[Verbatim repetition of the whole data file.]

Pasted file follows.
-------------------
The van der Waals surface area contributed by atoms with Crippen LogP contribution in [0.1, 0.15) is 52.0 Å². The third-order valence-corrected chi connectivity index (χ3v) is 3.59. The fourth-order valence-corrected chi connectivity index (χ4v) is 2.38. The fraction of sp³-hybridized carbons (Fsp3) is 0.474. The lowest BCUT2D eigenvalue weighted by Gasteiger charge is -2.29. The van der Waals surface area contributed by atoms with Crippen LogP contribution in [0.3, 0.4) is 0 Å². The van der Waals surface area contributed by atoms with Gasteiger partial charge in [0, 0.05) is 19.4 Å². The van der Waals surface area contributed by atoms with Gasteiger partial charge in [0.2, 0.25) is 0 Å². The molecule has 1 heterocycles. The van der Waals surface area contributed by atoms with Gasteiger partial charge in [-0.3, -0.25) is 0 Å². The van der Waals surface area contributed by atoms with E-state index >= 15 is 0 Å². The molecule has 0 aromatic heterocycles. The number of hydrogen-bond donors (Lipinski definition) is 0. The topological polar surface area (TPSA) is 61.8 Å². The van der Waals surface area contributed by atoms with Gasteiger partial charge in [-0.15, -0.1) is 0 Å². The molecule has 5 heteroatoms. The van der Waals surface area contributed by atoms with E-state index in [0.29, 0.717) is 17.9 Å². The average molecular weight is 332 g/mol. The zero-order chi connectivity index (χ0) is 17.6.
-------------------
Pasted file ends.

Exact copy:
The van der Waals surface area contributed by atoms with Crippen LogP contribution in [0.1, 0.15) is 52.0 Å². The third-order valence-corrected chi connectivity index (χ3v) is 3.59. The fourth-order valence-corrected chi connectivity index (χ4v) is 2.38. The fraction of sp³-hybridized carbons (Fsp3) is 0.474. The lowest BCUT2D eigenvalue weighted by Gasteiger charge is -2.29. The van der Waals surface area contributed by atoms with Crippen LogP contribution in [0.3, 0.4) is 0 Å². The van der Waals surface area contributed by atoms with Gasteiger partial charge in [0, 0.05) is 19.4 Å². The van der Waals surface area contributed by atoms with Gasteiger partial charge in [0.2, 0.25) is 0 Å². The molecule has 1 heterocycles. The van der Waals surface area contributed by atoms with Gasteiger partial charge in [-0.3, -0.25) is 0 Å². The van der Waals surface area contributed by atoms with E-state index >= 15 is 0 Å². The molecule has 0 aromatic heterocycles. The number of hydrogen-bond donors (Lipinski definition) is 0. The topological polar surface area (TPSA) is 61.8 Å². The van der Waals surface area contributed by atoms with Gasteiger partial charge in [-0.15, -0.1) is 0 Å². The molecule has 5 heteroatoms. The van der Waals surface area contributed by atoms with E-state index in [0.29, 0.717) is 17.9 Å². The average molecular weight is 332 g/mol. The zero-order chi connectivity index (χ0) is 17.6.